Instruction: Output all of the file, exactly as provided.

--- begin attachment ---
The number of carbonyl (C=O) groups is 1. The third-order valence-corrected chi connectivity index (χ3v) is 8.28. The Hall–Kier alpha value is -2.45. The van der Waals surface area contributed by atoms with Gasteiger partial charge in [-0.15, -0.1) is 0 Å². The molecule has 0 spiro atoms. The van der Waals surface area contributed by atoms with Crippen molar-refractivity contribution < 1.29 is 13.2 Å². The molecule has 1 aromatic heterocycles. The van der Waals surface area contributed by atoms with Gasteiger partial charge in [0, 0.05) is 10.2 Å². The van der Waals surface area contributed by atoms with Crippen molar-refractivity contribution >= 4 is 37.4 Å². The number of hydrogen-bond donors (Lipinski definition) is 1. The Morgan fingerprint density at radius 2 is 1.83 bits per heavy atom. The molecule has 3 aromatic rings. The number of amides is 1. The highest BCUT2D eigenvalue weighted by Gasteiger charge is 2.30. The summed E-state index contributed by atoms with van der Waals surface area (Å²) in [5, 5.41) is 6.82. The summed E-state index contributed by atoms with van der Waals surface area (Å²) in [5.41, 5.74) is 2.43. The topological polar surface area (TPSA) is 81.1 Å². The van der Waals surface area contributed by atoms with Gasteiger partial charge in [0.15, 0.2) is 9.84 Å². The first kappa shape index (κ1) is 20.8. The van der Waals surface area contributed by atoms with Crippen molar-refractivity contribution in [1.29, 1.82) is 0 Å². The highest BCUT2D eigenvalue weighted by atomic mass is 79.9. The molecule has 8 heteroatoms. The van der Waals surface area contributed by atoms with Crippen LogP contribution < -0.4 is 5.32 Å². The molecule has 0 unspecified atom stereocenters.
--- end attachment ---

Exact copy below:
The number of carbonyl (C=O) groups is 1. The third-order valence-corrected chi connectivity index (χ3v) is 8.28. The Hall–Kier alpha value is -2.45. The van der Waals surface area contributed by atoms with Gasteiger partial charge in [-0.15, -0.1) is 0 Å². The molecule has 0 spiro atoms. The van der Waals surface area contributed by atoms with Crippen molar-refractivity contribution < 1.29 is 13.2 Å². The molecule has 1 aromatic heterocycles. The van der Waals surface area contributed by atoms with Gasteiger partial charge in [0, 0.05) is 10.2 Å². The van der Waals surface area contributed by atoms with Crippen molar-refractivity contribution >= 4 is 37.4 Å². The number of hydrogen-bond donors (Lipinski definition) is 1. The Morgan fingerprint density at radius 2 is 1.83 bits per heavy atom. The molecule has 3 aromatic rings. The number of amides is 1. The highest BCUT2D eigenvalue weighted by Gasteiger charge is 2.30. The summed E-state index contributed by atoms with van der Waals surface area (Å²) in [5, 5.41) is 6.82. The summed E-state index contributed by atoms with van der Waals surface area (Å²) in [5.41, 5.74) is 2.43. The topological polar surface area (TPSA) is 81.1 Å². The van der Waals surface area contributed by atoms with Gasteiger partial charge in [0.15, 0.2) is 9.84 Å². The first kappa shape index (κ1) is 20.8. The van der Waals surface area contributed by atoms with Crippen molar-refractivity contribution in [1.29, 1.82) is 0 Å². The highest BCUT2D eigenvalue weighted by atomic mass is 79.9. The molecule has 8 heteroatoms. The van der Waals surface area contributed by atoms with Crippen LogP contribution < -0.4 is 5.32 Å². The molecule has 0 unspecified atom stereocenters.